Marriage Law of the PRC (1 January 1981) and revisions (2001)

Marriage Law of the PRC (1 January 1981) and revisions (2001)
One of the major steps the PRC took to counter age-old forces that undermine women’s status is the Marriage Law of 1950. It outlawed arranged marriages, concubinage, footbinding and child marriages, and provided greater access to divorce for women. The 1981 Marriage Law reinstated much of the 1950 law while extending some of its provisions. The minimum marriage age was raised by two years to twenty-two for men and twenty for women, in order to encourage late marriage and delay childbirth, both deemed necessary for slowing population growth. Restrictions on divorce were further relaxed so that it could be granted even if only one spouse felt it was necessary. Like its predecessor, the 1981 law was followed by a rise in divorce. Moreover, the principle of equality between the sexes was emphasized in language that reinforced men’s and women’s equal status in the home and their shared responsibility in caring for parents and children.
On 28 April 2001, the National People’s Congress approved a set of revisions to the 1981 Marriage Law. These revisions were deemed necessary because social and economic changes in the reform era had rendered the old law inadequate, especially in areas of adultery, domestic violence, divorce, property rights and elderly care. The 2001 revisions specify that adultery and domestic violence are illegal and that the violating party can be prosecuted and has legal responsibility to compensate the other party. This is a response to policy-makers’ concern over increasing cases of infidelity, husbands having mistresses (‘bao ernai’) and domestic dispute, especially in the most developed parts of China.
These are widely interpreted as symptoms of spiritual pollution (see socialist spiritual civilization) and as such must be controlled. Most importantly, the revisions introduce the concept of fault in divorce, especially when adultery, domestic violence, abuse or abandonment is involved. This is an extension of the previous laws’ philosophy of protecting the rights of women and children, as they are most often the victims in the above situations.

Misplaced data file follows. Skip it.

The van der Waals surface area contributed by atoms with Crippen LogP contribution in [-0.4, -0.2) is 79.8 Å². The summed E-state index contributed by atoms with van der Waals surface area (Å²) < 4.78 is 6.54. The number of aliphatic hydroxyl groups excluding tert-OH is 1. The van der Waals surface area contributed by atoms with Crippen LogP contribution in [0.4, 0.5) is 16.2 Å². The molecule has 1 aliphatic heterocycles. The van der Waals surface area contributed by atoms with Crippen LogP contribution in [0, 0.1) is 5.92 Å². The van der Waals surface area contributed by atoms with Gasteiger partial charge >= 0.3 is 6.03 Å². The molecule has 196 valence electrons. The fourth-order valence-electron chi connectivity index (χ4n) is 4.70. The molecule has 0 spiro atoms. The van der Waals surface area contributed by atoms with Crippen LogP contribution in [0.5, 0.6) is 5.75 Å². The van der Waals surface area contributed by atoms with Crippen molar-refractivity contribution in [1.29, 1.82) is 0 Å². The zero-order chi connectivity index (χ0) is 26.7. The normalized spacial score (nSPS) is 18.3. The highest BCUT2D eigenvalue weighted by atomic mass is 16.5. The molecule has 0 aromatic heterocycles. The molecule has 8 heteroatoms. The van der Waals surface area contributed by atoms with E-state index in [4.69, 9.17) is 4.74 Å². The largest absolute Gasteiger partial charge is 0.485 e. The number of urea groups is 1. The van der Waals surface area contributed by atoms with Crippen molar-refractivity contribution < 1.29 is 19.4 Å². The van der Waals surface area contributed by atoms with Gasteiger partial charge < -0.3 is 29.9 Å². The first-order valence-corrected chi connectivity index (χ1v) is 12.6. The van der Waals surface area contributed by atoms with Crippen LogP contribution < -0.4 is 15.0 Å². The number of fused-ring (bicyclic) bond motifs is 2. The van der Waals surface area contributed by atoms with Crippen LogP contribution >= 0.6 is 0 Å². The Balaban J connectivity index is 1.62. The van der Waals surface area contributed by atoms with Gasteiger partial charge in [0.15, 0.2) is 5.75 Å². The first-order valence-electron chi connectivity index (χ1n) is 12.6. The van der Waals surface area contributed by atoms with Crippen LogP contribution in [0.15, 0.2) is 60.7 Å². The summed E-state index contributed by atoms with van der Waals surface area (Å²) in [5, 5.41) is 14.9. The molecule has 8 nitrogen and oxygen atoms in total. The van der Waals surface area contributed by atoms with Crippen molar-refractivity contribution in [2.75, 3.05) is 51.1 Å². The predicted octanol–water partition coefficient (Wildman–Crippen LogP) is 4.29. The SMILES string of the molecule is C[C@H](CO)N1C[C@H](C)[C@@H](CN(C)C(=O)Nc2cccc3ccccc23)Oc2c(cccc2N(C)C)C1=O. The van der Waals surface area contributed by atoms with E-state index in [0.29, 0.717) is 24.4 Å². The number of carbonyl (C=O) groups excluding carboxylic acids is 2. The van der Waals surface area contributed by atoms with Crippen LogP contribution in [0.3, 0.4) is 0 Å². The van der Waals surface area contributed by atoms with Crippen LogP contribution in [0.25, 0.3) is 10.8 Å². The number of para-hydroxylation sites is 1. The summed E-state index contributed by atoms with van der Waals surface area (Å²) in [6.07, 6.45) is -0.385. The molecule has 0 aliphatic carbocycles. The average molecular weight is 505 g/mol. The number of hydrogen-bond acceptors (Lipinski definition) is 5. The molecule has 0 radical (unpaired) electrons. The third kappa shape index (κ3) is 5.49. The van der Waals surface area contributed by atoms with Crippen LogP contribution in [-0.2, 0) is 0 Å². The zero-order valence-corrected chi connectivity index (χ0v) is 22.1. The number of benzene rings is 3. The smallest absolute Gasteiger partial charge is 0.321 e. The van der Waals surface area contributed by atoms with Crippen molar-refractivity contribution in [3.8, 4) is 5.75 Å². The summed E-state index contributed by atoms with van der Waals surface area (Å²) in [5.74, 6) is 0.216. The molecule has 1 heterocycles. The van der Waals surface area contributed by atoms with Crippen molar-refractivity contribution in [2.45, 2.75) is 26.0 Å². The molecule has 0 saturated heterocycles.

Addressing the increasing material wealth and re-emergence of private property in the reform era, the 2001 revisions provide elaborate definitions about joint and individual property within marriage, prenuptial agreement, and property allocation after divorce. In addition, the revisions specify the social and financial responsibility of children towards their parents and that of grandchildren towards their grandparents. By doing so, the government assigns elderly care to the household in light of the nation’s demographic changes—a shrinking number of children (see little emperors) and an expanding proportion of the elderly. As a whole, the 2001 revisions articulate more fully than previous laws the legal rights and responsibilities of spouses, children and parents.
Croll, Elizabeth (1984). ‘The Exchange of Women and Property: Marriage in Post Revolutionary China’. In R.Hirschorn (ed.), Women and Property—Women as Property. London: Croom Helm: 44–61.
Ma, Yuan (ed.) (2001). Xin hunyinfa yinan shijie [Explanations of Difficulties in the New Marriage Law]. Beijing: Renmin fayuan chubanshe.
Smith, Christopher J. (2000). ‘Gender Issues in the Transition Out of Socialism’. In idem, China in the Post-Utopian Age. Boulder, Colorado: Westview Press, 289–320.

Encyclopedia of contemporary Chinese culture. . 2011.

Игры ⚽ Нужно сделать НИР?

Look at other dictionaries:

  • reproductive health — in contemporary China must be understood in the context of eugenics and birth control. Like population control, eugenics was a taboo subject until the late 1970s when the PRC was about to announce its one child policy. In 1979, the desire to… …   Encyclopedia of Contemporary Chinese Culture

  • feminism — in China has been intricately intertwined with both philosophy and political ideology. As early as the Zhou dynasty, men and women were associated respectively with notions of yang and yin in a philosophy that organized the world into polarized… …   Encyclopedia of Contemporary Chinese Culture

  • adultery — Rejecting the polygamous sexual double standard of pre socialist China, the Maoist state sought to prohibit adultery by both sexes. An adulterer might be forced to make a public self criticism, or be demoted or even dismissed from a work unit.… …   Encyclopedia of Contemporary Chinese Culture

  • china — /chuy neuh/, n. 1. a translucent ceramic material, biscuit fired at a high temperature, its glaze fired at a low temperature. 2. any porcelain ware. 3. plates, cups, saucers, etc., collectively. 4. figurines made of porcelain or ceramic material …   Universalium

  • China — /chuy neuh/, n. 1. People s Republic of, a country in E Asia. 1,221,591,778; 3,691,502 sq. mi. (9,560,990 sq. km). Cap.: Beijing. 2. Republic of. Also called Nationalist China. a republic consisting mainly of the island of Taiwan off the SE coast …   Universalium

  • Charles Sanders Peirce bibliography — C. S. Peirce articles  General:    Charles Sanders Peirce Charles Sanders Peirce bibliography Philosophical:    Categories (Peirce) Semiotic elements and   classes of signs (Peirce) Pragmatic maxim • Pragmaticism… …   Wikipedia

Share the article and excerpts

Direct link
Do a right-click on the link above
and select “Copy Link”